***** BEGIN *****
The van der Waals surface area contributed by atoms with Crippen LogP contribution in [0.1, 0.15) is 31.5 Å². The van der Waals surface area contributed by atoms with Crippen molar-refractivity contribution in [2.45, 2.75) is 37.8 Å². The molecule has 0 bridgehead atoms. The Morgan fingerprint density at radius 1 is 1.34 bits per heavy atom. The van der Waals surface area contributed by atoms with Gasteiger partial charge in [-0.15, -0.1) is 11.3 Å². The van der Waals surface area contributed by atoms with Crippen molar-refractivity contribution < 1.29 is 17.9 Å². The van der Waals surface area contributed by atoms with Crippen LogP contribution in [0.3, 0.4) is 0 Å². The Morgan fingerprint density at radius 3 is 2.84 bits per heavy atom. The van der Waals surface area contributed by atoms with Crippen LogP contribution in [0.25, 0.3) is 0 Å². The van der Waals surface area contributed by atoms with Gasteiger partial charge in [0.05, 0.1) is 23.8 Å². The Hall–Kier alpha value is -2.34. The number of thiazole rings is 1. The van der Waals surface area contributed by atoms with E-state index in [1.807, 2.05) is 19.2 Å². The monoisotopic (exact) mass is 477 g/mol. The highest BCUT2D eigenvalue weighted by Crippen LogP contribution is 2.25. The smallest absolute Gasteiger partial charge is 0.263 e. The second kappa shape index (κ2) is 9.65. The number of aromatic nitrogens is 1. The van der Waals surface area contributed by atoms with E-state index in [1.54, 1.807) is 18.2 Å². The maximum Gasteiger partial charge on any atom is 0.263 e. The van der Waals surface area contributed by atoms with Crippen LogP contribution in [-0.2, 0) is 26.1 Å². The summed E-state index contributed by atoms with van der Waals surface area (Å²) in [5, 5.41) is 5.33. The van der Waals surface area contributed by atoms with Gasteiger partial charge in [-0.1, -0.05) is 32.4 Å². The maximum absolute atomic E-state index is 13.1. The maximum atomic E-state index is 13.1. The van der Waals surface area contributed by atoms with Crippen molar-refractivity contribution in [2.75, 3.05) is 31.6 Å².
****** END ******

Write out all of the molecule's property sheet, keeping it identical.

The van der Waals surface area contributed by atoms with Crippen LogP contribution in [0.1, 0.15) is 31.5 Å². The van der Waals surface area contributed by atoms with Crippen molar-refractivity contribution in [2.45, 2.75) is 37.8 Å². The molecule has 0 bridgehead atoms. The Morgan fingerprint density at radius 1 is 1.34 bits per heavy atom. The van der Waals surface area contributed by atoms with Gasteiger partial charge in [-0.15, -0.1) is 11.3 Å². The van der Waals surface area contributed by atoms with Crippen molar-refractivity contribution < 1.29 is 17.9 Å². The van der Waals surface area contributed by atoms with Crippen LogP contribution in [0.3, 0.4) is 0 Å². The Morgan fingerprint density at radius 3 is 2.84 bits per heavy atom. The van der Waals surface area contributed by atoms with Crippen LogP contribution in [0.25, 0.3) is 0 Å². The van der Waals surface area contributed by atoms with Gasteiger partial charge in [0.05, 0.1) is 23.8 Å². The Hall–Kier alpha value is -2.34. The number of thiazole rings is 1. The van der Waals surface area contributed by atoms with E-state index in [1.807, 2.05) is 19.2 Å². The monoisotopic (exact) mass is 477 g/mol. The highest BCUT2D eigenvalue weighted by Crippen LogP contribution is 2.25. The smallest absolute Gasteiger partial charge is 0.263 e. The second kappa shape index (κ2) is 9.65. The number of aromatic nitrogens is 1. The van der Waals surface area contributed by atoms with E-state index in [1.54, 1.807) is 18.2 Å². The maximum Gasteiger partial charge on any atom is 0.263 e. The van der Waals surface area contributed by atoms with Crippen LogP contribution in [-0.2, 0) is 26.1 Å². The summed E-state index contributed by atoms with van der Waals surface area (Å²) in [5, 5.41) is 5.33. The van der Waals surface area contributed by atoms with Gasteiger partial charge in [-0.1, -0.05) is 32.4 Å². The maximum absolute atomic E-state index is 13.1. The maximum atomic E-state index is 13.1. The van der Waals surface area contributed by atoms with Crippen molar-refractivity contribution in [2.75, 3.05) is 31.6 Å².